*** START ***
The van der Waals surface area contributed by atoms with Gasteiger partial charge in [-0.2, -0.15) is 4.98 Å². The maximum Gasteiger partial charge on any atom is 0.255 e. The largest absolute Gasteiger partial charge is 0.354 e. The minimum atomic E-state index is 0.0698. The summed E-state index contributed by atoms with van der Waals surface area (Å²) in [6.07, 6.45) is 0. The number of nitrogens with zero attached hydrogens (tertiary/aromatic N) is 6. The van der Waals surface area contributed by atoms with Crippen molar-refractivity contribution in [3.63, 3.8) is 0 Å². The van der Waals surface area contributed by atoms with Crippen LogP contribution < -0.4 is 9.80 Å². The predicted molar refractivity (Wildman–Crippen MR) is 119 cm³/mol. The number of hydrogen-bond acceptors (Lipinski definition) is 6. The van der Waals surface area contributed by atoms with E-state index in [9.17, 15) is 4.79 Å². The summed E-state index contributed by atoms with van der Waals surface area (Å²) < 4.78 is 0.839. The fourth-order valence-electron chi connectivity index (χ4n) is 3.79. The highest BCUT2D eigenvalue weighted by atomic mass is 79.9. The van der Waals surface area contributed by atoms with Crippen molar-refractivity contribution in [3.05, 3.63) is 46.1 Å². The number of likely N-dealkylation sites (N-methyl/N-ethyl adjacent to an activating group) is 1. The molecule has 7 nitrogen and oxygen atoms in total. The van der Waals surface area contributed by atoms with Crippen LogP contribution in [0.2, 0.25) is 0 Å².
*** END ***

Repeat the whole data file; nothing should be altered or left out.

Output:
The van der Waals surface area contributed by atoms with Gasteiger partial charge in [-0.2, -0.15) is 4.98 Å². The maximum Gasteiger partial charge on any atom is 0.255 e. The largest absolute Gasteiger partial charge is 0.354 e. The minimum atomic E-state index is 0.0698. The summed E-state index contributed by atoms with van der Waals surface area (Å²) in [6.07, 6.45) is 0. The number of nitrogens with zero attached hydrogens (tertiary/aromatic N) is 6. The van der Waals surface area contributed by atoms with Crippen molar-refractivity contribution in [3.63, 3.8) is 0 Å². The van der Waals surface area contributed by atoms with Crippen LogP contribution < -0.4 is 9.80 Å². The predicted molar refractivity (Wildman–Crippen MR) is 119 cm³/mol. The number of hydrogen-bond acceptors (Lipinski definition) is 6. The van der Waals surface area contributed by atoms with E-state index in [9.17, 15) is 4.79 Å². The summed E-state index contributed by atoms with van der Waals surface area (Å²) < 4.78 is 0.839. The fourth-order valence-electron chi connectivity index (χ4n) is 3.79. The highest BCUT2D eigenvalue weighted by atomic mass is 79.9. The van der Waals surface area contributed by atoms with Crippen molar-refractivity contribution in [3.05, 3.63) is 46.1 Å². The number of likely N-dealkylation sites (N-methyl/N-ethyl adjacent to an activating group) is 1. The molecule has 7 nitrogen and oxygen atoms in total. The van der Waals surface area contributed by atoms with Crippen LogP contribution in [0.2, 0.25) is 0 Å².